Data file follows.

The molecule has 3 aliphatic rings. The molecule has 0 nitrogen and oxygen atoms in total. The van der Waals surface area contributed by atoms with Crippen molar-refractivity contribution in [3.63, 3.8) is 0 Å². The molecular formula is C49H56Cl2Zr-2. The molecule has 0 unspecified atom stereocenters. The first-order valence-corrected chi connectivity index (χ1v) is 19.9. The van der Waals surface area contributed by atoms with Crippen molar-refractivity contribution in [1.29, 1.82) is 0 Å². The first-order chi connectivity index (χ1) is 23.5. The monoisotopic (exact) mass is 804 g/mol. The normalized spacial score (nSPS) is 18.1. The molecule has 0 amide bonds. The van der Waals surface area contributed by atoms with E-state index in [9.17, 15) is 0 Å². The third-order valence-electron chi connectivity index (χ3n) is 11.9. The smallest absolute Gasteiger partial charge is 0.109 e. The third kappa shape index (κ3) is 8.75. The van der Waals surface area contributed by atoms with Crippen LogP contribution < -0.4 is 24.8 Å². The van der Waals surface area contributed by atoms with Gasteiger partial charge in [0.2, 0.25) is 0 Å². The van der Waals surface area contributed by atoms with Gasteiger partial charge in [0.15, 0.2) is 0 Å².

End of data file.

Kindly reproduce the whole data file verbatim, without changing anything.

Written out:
The molecule has 3 aliphatic rings. The molecule has 0 nitrogen and oxygen atoms in total. The van der Waals surface area contributed by atoms with Crippen molar-refractivity contribution in [3.63, 3.8) is 0 Å². The molecular formula is C49H56Cl2Zr-2. The molecule has 0 unspecified atom stereocenters. The first-order valence-corrected chi connectivity index (χ1v) is 19.9. The van der Waals surface area contributed by atoms with Crippen molar-refractivity contribution in [1.29, 1.82) is 0 Å². The first-order chi connectivity index (χ1) is 23.5. The monoisotopic (exact) mass is 804 g/mol. The normalized spacial score (nSPS) is 18.1. The molecule has 0 amide bonds. The van der Waals surface area contributed by atoms with E-state index in [9.17, 15) is 0 Å². The third-order valence-electron chi connectivity index (χ3n) is 11.9. The smallest absolute Gasteiger partial charge is 0.109 e. The third kappa shape index (κ3) is 8.75. The van der Waals surface area contributed by atoms with Crippen LogP contribution < -0.4 is 24.8 Å². The van der Waals surface area contributed by atoms with Gasteiger partial charge in [0.2, 0.25) is 0 Å². The van der Waals surface area contributed by atoms with Gasteiger partial charge in [0.15, 0.2) is 0 Å².